As Jackson Health System has struggled to pull out of a daunting financial hole for the last two years, a member of the board that oversees the system has been accused of abusive behavior toward employees in the collections office as he tried to negotiate settlements for unpaid bills owed by his law firm’s clients, according to ethics complaints filed by two Jackson administrators.
The allegations against Stephen Nuell, a Miami personal injury attorney and member of the Financial Recovery Board appointed to help turn around the troubled system, are detailed in complaints filed by the director and the associate administrator of the hospital’s business office.
They allege that Nuell repeatedly called the business office between May 2011 — when he was appointed to the board — and October 2012 to resolve matters for private clients despite being told specifically not to do so.
The two employees also accused Nuell of screaming at them over the phone, calling them “incompetents” and contacting hospital executives directly to intervene when he was unhappy with their efforts.
Nuell declined to comment on the allegations that he exploited his position on the hospital’s board for personal gain.
“There’s a confidential investigation going on,’’ he said.
Edwin O’Dell, a Jackson spokesman, said hospital executives and employees familiar with the complaints against Nuell would not comment.
“We don’t want to damage the investigation,’’ he said.
The complaints against Nuell were filed in October with Miami-Dade’s Commission on Ethics and Public Trust, which is investigating the allegations. It is unclear from the documents whom Nuell was representing in the settlement negotiations.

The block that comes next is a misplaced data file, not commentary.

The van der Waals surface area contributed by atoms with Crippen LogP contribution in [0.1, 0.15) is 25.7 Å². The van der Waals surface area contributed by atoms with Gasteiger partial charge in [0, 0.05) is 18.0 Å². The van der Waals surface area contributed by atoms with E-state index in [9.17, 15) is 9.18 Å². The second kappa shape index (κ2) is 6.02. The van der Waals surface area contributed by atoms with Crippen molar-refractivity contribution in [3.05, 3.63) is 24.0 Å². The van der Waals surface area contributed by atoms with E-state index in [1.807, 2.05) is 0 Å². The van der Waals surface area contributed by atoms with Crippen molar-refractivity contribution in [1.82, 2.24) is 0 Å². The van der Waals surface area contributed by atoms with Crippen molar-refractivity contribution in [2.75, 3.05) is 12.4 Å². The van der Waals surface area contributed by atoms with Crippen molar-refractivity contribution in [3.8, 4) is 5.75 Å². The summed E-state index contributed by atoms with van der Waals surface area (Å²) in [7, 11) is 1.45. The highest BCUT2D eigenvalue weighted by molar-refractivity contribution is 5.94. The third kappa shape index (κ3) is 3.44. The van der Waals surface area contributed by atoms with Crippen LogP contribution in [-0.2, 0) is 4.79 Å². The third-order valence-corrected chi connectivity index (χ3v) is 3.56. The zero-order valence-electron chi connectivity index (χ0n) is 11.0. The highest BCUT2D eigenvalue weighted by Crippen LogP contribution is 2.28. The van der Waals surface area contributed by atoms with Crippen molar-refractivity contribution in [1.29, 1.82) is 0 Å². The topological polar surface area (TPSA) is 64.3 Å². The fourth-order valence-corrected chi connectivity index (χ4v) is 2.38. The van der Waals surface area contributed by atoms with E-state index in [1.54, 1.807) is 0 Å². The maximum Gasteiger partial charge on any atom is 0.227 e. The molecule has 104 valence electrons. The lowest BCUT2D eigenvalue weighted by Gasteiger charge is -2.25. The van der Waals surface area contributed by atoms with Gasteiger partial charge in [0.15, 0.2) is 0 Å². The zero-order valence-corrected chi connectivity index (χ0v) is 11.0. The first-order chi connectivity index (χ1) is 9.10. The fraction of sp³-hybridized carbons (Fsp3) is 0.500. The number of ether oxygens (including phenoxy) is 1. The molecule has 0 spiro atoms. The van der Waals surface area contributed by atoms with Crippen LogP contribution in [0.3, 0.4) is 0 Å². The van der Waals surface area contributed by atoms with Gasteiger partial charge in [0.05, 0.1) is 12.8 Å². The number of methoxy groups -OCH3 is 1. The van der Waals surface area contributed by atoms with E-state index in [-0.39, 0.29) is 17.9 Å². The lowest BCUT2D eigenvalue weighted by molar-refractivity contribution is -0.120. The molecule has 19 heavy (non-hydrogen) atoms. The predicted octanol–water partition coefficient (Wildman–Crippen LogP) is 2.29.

Joseph Centorino, executive director of the ethics commission, said the complaints and investigation are confidential. He declined to comment on Nuell’s case.
But copies of the employees’ complaints were made available to the Herald, along with a February 2013 memo from the commission’s deputy general counsel recommending a finding of probable cause that Nuell violated Miami-Dade’s Conflict of Interest and Code of Ethics ordinance.
The complaints against Nuell were notarized, and signed by JaNene Church, director of the hospital’s corporate business office, and Norma Linares, associate administrator. Employees in the business office collect outstanding patient bills and negotiate settlements with personal injury attorneys.
Church and Linares did not reply to repeated requests for comment. But the memo from the ethics commission attorney indicates there is merit to their complaints, which are very similar.
Miriam Soler Ramos, deputy general counsel for the ethics commission, wrote in a memo dated Feb. 13 that she believes Nuell violated three sections of the county’s ethics ordinance, which prohibits hospital board members from appearing before any county agency on behalf of a third person — and then receiving payment from that party. The Financial Recovery Board has been temporarily handling Jackson during the financial crisis but the board will revert to its previous name, the Public Health Trust, in May.
The ethics ordinance also bars hospital board members from participating in settlement negotiations of claims or lawsuits involving the hospital without prior approval from the governing board, which Nuell did not have.
According to Ramos’ memo, Nuell represents numerous clients against Jackson, and he speaks to and meets with employees of the business office frequently — even though Mark Knight, the hospital’s chief financial officer, told ethics investigators that he advised Nuell in fall 2011 not to contact the business office staff directly.